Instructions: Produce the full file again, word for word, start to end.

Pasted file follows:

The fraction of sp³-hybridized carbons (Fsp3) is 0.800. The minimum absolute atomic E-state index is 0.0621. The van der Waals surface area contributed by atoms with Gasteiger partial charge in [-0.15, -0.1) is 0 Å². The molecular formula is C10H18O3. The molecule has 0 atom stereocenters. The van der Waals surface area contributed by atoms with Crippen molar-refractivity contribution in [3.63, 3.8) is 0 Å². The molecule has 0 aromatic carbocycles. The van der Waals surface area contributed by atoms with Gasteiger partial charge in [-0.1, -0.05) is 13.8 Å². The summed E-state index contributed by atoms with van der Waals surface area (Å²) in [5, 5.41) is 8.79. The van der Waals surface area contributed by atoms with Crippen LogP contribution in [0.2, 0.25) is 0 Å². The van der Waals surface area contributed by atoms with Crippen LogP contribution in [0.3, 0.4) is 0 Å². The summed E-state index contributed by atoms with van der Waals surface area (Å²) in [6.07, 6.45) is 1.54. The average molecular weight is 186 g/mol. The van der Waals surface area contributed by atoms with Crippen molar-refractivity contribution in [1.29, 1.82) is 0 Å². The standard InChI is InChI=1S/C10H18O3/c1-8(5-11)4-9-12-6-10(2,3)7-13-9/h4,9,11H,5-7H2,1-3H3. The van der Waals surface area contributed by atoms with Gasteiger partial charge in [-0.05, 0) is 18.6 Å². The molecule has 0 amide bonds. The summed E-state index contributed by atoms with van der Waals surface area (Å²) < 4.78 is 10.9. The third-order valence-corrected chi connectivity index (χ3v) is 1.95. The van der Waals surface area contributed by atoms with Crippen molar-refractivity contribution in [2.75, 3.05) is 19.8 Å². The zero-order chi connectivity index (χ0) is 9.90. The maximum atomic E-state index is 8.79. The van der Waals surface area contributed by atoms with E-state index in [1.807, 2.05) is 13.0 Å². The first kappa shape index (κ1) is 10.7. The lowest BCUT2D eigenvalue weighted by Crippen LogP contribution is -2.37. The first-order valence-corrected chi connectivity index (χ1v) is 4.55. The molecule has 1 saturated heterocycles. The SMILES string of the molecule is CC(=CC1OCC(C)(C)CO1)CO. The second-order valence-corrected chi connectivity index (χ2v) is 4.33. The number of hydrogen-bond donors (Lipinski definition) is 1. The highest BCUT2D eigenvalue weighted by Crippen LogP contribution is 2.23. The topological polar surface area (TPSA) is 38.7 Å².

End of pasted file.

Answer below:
The fraction of sp³-hybridized carbons (Fsp3) is 0.800. The minimum absolute atomic E-state index is 0.0621. The van der Waals surface area contributed by atoms with Gasteiger partial charge in [-0.15, -0.1) is 0 Å². The molecular formula is C10H18O3. The molecule has 0 atom stereocenters. The van der Waals surface area contributed by atoms with Crippen molar-refractivity contribution in [3.63, 3.8) is 0 Å². The molecule has 0 aromatic carbocycles. The van der Waals surface area contributed by atoms with Gasteiger partial charge in [-0.1, -0.05) is 13.8 Å². The summed E-state index contributed by atoms with van der Waals surface area (Å²) in [5, 5.41) is 8.79. The van der Waals surface area contributed by atoms with Crippen LogP contribution in [0.2, 0.25) is 0 Å². The van der Waals surface area contributed by atoms with Crippen LogP contribution in [0.3, 0.4) is 0 Å². The summed E-state index contributed by atoms with van der Waals surface area (Å²) in [6.07, 6.45) is 1.54. The average molecular weight is 186 g/mol. The van der Waals surface area contributed by atoms with Crippen molar-refractivity contribution in [1.29, 1.82) is 0 Å². The standard InChI is InChI=1S/C10H18O3/c1-8(5-11)4-9-12-6-10(2,3)7-13-9/h4,9,11H,5-7H2,1-3H3. The van der Waals surface area contributed by atoms with Gasteiger partial charge in [-0.05, 0) is 18.6 Å². The molecule has 0 amide bonds. The summed E-state index contributed by atoms with van der Waals surface area (Å²) < 4.78 is 10.9. The third-order valence-corrected chi connectivity index (χ3v) is 1.95. The van der Waals surface area contributed by atoms with Crippen molar-refractivity contribution in [2.75, 3.05) is 19.8 Å². The zero-order chi connectivity index (χ0) is 9.90. The maximum atomic E-state index is 8.79. The van der Waals surface area contributed by atoms with E-state index in [1.807, 2.05) is 13.0 Å². The first kappa shape index (κ1) is 10.7. The lowest BCUT2D eigenvalue weighted by Crippen LogP contribution is -2.37. The first-order valence-corrected chi connectivity index (χ1v) is 4.55. The molecule has 1 saturated heterocycles. The SMILES string of the molecule is CC(=CC1OCC(C)(C)CO1)CO. The second-order valence-corrected chi connectivity index (χ2v) is 4.33. The number of hydrogen-bond donors (Lipinski definition) is 1. The highest BCUT2D eigenvalue weighted by Crippen LogP contribution is 2.23. The topological polar surface area (TPSA) is 38.7 Å².